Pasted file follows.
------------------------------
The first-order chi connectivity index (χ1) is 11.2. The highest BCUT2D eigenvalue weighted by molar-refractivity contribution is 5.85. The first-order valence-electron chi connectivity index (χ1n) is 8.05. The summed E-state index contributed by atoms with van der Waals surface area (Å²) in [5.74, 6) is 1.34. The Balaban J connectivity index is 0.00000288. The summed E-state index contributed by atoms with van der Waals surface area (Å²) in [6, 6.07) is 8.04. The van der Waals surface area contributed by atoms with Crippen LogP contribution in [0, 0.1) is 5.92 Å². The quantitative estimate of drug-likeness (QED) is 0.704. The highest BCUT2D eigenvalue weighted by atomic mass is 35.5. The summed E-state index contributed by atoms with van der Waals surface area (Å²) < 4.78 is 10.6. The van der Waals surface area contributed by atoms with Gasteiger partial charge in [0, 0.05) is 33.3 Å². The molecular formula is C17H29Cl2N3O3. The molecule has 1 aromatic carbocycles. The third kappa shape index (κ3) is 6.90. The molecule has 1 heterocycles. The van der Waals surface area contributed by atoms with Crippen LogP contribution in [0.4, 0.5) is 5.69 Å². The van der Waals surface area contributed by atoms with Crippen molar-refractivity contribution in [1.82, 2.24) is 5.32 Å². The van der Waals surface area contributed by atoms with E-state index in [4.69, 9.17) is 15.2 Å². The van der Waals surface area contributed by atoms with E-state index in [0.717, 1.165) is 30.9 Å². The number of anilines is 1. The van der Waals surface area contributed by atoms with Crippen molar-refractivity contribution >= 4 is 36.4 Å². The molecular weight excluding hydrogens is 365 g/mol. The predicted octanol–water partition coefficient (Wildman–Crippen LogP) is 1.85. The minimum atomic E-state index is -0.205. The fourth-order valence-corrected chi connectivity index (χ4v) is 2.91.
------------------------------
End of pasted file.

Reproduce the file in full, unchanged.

The first-order chi connectivity index (χ1) is 11.2. The highest BCUT2D eigenvalue weighted by molar-refractivity contribution is 5.85. The first-order valence-electron chi connectivity index (χ1n) is 8.05. The summed E-state index contributed by atoms with van der Waals surface area (Å²) in [5.74, 6) is 1.34. The Balaban J connectivity index is 0.00000288. The summed E-state index contributed by atoms with van der Waals surface area (Å²) in [6, 6.07) is 8.04. The van der Waals surface area contributed by atoms with Crippen LogP contribution in [0, 0.1) is 5.92 Å². The quantitative estimate of drug-likeness (QED) is 0.704. The highest BCUT2D eigenvalue weighted by atomic mass is 35.5. The summed E-state index contributed by atoms with van der Waals surface area (Å²) < 4.78 is 10.6. The van der Waals surface area contributed by atoms with Gasteiger partial charge in [0, 0.05) is 33.3 Å². The molecular formula is C17H29Cl2N3O3. The molecule has 1 aromatic carbocycles. The third kappa shape index (κ3) is 6.90. The molecule has 1 heterocycles. The van der Waals surface area contributed by atoms with Crippen LogP contribution in [0.4, 0.5) is 5.69 Å². The van der Waals surface area contributed by atoms with Crippen molar-refractivity contribution in [1.82, 2.24) is 5.32 Å². The van der Waals surface area contributed by atoms with E-state index in [4.69, 9.17) is 15.2 Å². The van der Waals surface area contributed by atoms with E-state index in [0.717, 1.165) is 30.9 Å². The number of anilines is 1. The van der Waals surface area contributed by atoms with Crippen molar-refractivity contribution >= 4 is 36.4 Å². The molecular weight excluding hydrogens is 365 g/mol. The predicted octanol–water partition coefficient (Wildman–Crippen LogP) is 1.85. The minimum atomic E-state index is -0.205. The fourth-order valence-corrected chi connectivity index (χ4v) is 2.91.